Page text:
To understand the investing outlook for 2011, it helps to review the year just past. Despite emerging from a long and brutal recession, the economy could muster only an anemic expansion. The most notable manifestation of the tepid recovery was a high unemployment rate that scarcely budged over the course of the year. And yet, over the past year (through November 5), the U.S. stock market managed to post an impressive 17.3% return.
We think the same pattern -- a stagnant economy but decent stock performance -- may repeat in 2011. The economy should grow by little more than 2.5%, and the jobless rate could even tick up to 10%. But stocks could still return 7% to 10% over the next year, in line with corporate earnings growth and the market's current dividend yield of 1.9%. The Dow Jones industrial average should finish 2011 above 12,000.
A number of factors explain the apparent disconnect between the muddle-through economy and the perky stock market. Interest rates are already at rock-bottom levels, and the Federal Reserve Board says it plans to buy $600 billion in Treasuries by the middle of 2011 to keep rates low. The balance sheets of U.S. companies, unlike those of our government and households, are in excellent shape. Profits should continue to rise moderately in 2011 and match or exceed the record level, set in 2006. With Standard & Poor's 500-stock index selling at 13 times projected 2011 earnings, stocks do not appear to be excessively valued, especially relative to bonds and cash.
And let's not forget that the canvas on which S&P 500 companies paint differs from that of the domestic economy. These firms earn 40% of profits abroad, where growth is higher than at home. David Bianco, chief stock strategist of Bank of America Merrill Lynch, calculates that profit margins of U.S. companies are far higher overseas than at home. Bianco says that four sectors in the S&P index -- energy, materials, technology and industrials -- are already generating more than half of their profits abroad. In 2010, profit increases at global companies such as Boeing (symbol BA), Caterpillar (CAT) and Coca-Cola (KO) were powered by buoyant growth in developing countries -- economies that Merrill Lynch projects will generate no less than 75% of the world's economic growth in 2011.
One thing that will change in 2011 is control of Congress, which will be split between a Republican House and a Democratic Senate. This will quite likely produce political gridlock in the nation's capital. Although some observers think that gridlock will be good for stocks because Congress won't be able to enact laws that could harm business, it could be a negative if lawmakers are unable to address a financial emergency.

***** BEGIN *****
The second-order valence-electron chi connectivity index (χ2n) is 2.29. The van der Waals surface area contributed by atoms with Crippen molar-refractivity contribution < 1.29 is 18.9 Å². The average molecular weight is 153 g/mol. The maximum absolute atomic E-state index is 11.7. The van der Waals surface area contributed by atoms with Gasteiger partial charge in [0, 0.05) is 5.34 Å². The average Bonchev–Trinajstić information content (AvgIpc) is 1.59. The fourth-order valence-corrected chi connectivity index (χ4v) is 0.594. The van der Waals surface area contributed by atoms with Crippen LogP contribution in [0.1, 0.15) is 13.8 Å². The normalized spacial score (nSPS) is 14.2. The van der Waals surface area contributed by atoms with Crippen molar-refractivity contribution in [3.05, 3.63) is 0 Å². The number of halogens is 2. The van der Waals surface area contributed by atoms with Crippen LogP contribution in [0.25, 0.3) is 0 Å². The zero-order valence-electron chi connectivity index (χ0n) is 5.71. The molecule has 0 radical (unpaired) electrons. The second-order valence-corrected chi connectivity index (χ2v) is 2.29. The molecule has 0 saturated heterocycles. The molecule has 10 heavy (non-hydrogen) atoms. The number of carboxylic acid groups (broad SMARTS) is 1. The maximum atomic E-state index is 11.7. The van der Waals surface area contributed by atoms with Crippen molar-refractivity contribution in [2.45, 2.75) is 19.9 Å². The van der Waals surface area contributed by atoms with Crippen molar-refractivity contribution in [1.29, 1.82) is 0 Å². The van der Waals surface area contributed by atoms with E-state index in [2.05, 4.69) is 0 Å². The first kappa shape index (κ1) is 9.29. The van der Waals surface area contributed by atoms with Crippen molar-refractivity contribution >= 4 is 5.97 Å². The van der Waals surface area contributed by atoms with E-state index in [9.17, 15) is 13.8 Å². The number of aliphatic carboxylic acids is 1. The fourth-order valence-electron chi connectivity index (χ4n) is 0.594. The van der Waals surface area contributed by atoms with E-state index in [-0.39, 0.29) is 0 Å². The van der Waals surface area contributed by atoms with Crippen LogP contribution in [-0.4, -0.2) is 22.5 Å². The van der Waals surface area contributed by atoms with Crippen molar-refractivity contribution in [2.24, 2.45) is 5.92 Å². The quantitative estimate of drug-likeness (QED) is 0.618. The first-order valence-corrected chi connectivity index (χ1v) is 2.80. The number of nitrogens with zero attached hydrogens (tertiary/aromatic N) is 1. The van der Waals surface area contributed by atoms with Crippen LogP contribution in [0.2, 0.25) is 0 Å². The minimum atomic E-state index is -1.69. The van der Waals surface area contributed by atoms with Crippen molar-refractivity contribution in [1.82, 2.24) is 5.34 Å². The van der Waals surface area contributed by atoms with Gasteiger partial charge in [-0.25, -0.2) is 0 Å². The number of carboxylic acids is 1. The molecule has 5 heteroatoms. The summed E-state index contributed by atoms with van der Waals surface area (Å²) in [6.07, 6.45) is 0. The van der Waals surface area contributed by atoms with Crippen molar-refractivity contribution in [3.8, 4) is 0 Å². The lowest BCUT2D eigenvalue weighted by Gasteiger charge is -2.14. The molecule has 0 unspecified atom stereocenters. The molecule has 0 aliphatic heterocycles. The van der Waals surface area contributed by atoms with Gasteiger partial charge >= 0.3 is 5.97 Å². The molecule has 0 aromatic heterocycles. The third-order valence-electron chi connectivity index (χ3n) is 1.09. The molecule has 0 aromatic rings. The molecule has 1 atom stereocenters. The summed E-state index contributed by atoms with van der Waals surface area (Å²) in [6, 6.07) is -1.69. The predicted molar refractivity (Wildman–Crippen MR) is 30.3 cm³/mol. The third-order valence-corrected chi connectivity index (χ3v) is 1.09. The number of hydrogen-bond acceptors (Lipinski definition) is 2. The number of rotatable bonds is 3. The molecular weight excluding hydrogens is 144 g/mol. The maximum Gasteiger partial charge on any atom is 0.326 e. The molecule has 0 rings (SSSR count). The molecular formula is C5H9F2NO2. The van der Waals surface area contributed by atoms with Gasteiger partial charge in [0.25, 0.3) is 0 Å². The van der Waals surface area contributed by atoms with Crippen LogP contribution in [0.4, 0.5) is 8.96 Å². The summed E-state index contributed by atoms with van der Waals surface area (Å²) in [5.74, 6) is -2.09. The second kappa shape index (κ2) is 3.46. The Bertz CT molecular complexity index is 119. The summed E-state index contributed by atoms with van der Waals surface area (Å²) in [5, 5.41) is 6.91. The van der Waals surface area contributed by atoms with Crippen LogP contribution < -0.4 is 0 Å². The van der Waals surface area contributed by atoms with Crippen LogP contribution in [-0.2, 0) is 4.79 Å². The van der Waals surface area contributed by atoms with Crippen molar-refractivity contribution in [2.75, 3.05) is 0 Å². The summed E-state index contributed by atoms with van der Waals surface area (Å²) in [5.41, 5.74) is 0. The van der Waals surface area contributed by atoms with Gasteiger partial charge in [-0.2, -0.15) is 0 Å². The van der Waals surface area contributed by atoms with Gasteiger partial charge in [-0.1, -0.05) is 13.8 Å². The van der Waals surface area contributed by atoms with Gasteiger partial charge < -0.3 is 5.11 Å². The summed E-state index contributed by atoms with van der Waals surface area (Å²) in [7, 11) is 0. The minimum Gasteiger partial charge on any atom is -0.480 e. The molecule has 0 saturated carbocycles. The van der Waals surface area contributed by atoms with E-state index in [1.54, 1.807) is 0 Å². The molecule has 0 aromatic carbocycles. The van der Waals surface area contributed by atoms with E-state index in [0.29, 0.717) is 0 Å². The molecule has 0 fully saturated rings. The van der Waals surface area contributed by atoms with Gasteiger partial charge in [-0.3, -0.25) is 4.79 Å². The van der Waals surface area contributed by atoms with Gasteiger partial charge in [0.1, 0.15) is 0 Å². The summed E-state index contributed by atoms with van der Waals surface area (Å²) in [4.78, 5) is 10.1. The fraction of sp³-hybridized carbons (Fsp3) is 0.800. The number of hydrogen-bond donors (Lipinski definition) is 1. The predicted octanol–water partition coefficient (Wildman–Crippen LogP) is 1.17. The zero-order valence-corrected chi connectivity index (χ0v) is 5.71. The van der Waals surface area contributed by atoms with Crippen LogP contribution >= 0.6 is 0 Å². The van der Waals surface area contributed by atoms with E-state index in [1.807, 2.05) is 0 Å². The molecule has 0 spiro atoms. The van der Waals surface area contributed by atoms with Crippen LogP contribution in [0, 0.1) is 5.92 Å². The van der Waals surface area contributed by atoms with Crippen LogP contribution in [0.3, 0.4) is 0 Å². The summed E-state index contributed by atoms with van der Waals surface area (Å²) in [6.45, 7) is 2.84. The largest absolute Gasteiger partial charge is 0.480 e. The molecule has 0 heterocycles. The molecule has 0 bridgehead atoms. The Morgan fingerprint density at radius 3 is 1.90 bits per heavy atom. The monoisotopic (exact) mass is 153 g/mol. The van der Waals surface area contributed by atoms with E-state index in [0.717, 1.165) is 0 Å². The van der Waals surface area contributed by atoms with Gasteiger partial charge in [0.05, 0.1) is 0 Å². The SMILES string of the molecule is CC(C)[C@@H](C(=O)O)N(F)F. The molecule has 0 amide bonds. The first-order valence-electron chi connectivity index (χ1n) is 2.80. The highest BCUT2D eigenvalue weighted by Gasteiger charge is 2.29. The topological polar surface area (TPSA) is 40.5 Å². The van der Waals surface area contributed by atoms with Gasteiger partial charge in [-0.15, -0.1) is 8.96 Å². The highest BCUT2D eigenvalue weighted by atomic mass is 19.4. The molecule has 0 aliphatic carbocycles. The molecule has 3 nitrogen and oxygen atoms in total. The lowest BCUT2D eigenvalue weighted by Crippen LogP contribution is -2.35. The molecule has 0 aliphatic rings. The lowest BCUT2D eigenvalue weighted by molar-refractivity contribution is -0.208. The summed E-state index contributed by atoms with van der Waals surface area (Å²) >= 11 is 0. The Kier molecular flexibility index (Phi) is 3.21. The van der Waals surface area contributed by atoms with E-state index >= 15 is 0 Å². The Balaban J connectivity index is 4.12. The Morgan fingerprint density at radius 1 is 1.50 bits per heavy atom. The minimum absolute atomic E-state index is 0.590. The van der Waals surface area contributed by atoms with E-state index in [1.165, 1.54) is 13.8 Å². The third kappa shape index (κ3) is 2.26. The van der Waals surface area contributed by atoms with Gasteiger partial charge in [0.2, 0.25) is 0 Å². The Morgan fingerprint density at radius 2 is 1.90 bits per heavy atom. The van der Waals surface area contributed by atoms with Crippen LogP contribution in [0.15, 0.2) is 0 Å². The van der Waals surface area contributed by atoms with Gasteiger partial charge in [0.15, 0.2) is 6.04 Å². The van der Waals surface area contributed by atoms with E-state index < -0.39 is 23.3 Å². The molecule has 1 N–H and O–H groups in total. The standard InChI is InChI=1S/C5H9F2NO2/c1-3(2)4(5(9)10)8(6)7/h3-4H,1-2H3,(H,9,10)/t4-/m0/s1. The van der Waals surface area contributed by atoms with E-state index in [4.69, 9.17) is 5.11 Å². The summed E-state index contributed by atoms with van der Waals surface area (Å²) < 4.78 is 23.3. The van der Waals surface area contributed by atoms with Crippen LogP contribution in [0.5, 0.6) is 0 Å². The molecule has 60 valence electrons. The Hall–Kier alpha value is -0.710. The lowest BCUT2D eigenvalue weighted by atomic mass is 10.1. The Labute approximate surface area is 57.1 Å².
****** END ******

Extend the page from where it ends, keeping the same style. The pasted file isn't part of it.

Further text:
We'd be remiss if we didn't outline some of the risks and lingering structural weaknesses in the economy. Recognizing risks as they come to the fore may help you make mid-course corrections in 2011 and beyond.
Volatility should remain high in 2011 because of contradictory signals from an economy that is expanding in fits and starts. Even Federal Reserve chairman Ben Bernanke frets about an "unusually uncertain" environment. He and most Fed governors think inflation is too low and clearly seek to engineer higher price increases through ultra-loose monetary policy. Because the Fed's gambit is untested, there is a risk that the inflation genie will escape the bottle. "The issue in 2011 is inflation expectations, not where inflation ends up," says Dean Junkans, chief investment officer for Wells Fargo Private Bank. "We're trying to inflate our way to growth."
Government monetary and budget policies are helping to drive the dollar lower, which aids U.S. corporate profits. The trouble is that many other governments are also cheapening their currencies to juice exports and job growth. There is a chance this race to the currency bottom, which is a form of protectionism, could degenerate into a trade war.
After years of delivering stunning gains, bonds may be a less-comfortable resting place for your money in 2011. During 2009 and 2010, individual investors poured more than $600 billion into bond funds. But a rise in long-term interest rates -- a distinct possibility in 2011 -- could result in losses for many bondholders (see our fixed-income outlook -- The Best Bets for Income in 2011).
Surveying the risks stemming from currency wars, and from rising inflation, interest rates and the sluggish domestic economy, Junkans concludes that investors must embrace global investing. "A lot of U.S. investors need to make a paradigm shift in 2011," he says. "Think of yourself as a global investor living in the U.S. rather than as a U.S. investor with some global exposure." In his portfolios, Junkans says, he's increased foreign exposure "permanently" by 50% over the past four years (for more on investing overseas, see The Best Ways to Profit from Emerging Markets.)
Why do we remain dour about the prospects for the U.S. economy in 2011? Our pessimism stems largely from that familiar trinity of linked problems -- housing, banking and busted household balance sheets -- that will dog us for a few more years.
In a normal economic recovery, housing is a key driver of expansion. But home building today remains in a depression. The housing market groans under the weight of a huge backlog of unsold and vacant homes.
Government-encouraged loan-modification programs are not working, and the foreclosure pipeline is clogged. So foreclosures continue to back up, implying that yet more houses will be dumped into a weak market. One of the more pessimistic mortgage analysts, Laurie Goodman, of Amherst Securities, thinks that ultimately 11 million borrowers -- a frightening 20% of the total -- could lose their homes absent a change in government policy.